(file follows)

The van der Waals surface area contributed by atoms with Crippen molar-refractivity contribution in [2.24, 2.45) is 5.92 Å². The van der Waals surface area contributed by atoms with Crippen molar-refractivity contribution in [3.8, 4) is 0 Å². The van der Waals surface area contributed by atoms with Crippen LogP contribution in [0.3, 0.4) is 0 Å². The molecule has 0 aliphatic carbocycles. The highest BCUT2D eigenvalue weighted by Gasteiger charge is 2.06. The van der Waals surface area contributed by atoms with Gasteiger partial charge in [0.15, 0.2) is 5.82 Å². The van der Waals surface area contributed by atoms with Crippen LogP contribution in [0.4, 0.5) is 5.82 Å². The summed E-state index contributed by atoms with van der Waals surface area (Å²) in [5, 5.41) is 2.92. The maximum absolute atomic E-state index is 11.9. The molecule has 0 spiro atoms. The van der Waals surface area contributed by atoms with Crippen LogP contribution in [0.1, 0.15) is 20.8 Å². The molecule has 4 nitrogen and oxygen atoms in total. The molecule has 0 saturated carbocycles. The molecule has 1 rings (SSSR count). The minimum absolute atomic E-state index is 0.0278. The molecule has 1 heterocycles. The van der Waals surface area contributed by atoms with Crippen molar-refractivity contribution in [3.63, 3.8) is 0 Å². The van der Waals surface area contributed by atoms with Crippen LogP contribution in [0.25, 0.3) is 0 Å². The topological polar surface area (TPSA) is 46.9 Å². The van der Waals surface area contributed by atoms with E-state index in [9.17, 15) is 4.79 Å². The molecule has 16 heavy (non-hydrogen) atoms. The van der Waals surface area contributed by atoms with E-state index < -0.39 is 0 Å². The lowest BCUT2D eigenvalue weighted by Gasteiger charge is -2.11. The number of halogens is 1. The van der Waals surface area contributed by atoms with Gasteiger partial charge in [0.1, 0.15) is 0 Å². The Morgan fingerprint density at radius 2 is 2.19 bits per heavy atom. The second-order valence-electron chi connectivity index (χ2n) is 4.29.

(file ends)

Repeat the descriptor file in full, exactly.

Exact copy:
The van der Waals surface area contributed by atoms with Crippen molar-refractivity contribution in [2.24, 2.45) is 5.92 Å². The van der Waals surface area contributed by atoms with Crippen molar-refractivity contribution in [3.8, 4) is 0 Å². The van der Waals surface area contributed by atoms with Crippen LogP contribution in [0.3, 0.4) is 0 Å². The molecule has 0 aliphatic carbocycles. The highest BCUT2D eigenvalue weighted by Gasteiger charge is 2.06. The van der Waals surface area contributed by atoms with Gasteiger partial charge in [0.15, 0.2) is 5.82 Å². The van der Waals surface area contributed by atoms with Crippen LogP contribution in [0.4, 0.5) is 5.82 Å². The summed E-state index contributed by atoms with van der Waals surface area (Å²) in [5, 5.41) is 2.92. The maximum absolute atomic E-state index is 11.9. The molecule has 0 spiro atoms. The van der Waals surface area contributed by atoms with Crippen LogP contribution in [0.1, 0.15) is 20.8 Å². The molecule has 4 nitrogen and oxygen atoms in total. The molecule has 0 saturated carbocycles. The molecule has 1 rings (SSSR count). The minimum absolute atomic E-state index is 0.0278. The molecule has 1 heterocycles. The van der Waals surface area contributed by atoms with Crippen molar-refractivity contribution in [3.63, 3.8) is 0 Å². The van der Waals surface area contributed by atoms with Crippen LogP contribution in [0.25, 0.3) is 0 Å². The topological polar surface area (TPSA) is 46.9 Å². The van der Waals surface area contributed by atoms with E-state index in [9.17, 15) is 4.79 Å². The molecule has 16 heavy (non-hydrogen) atoms. The van der Waals surface area contributed by atoms with E-state index < -0.39 is 0 Å². The lowest BCUT2D eigenvalue weighted by Gasteiger charge is -2.11. The number of halogens is 1. The van der Waals surface area contributed by atoms with Gasteiger partial charge in [0.1, 0.15) is 0 Å². The Morgan fingerprint density at radius 2 is 2.19 bits per heavy atom. The second-order valence-electron chi connectivity index (χ2n) is 4.29.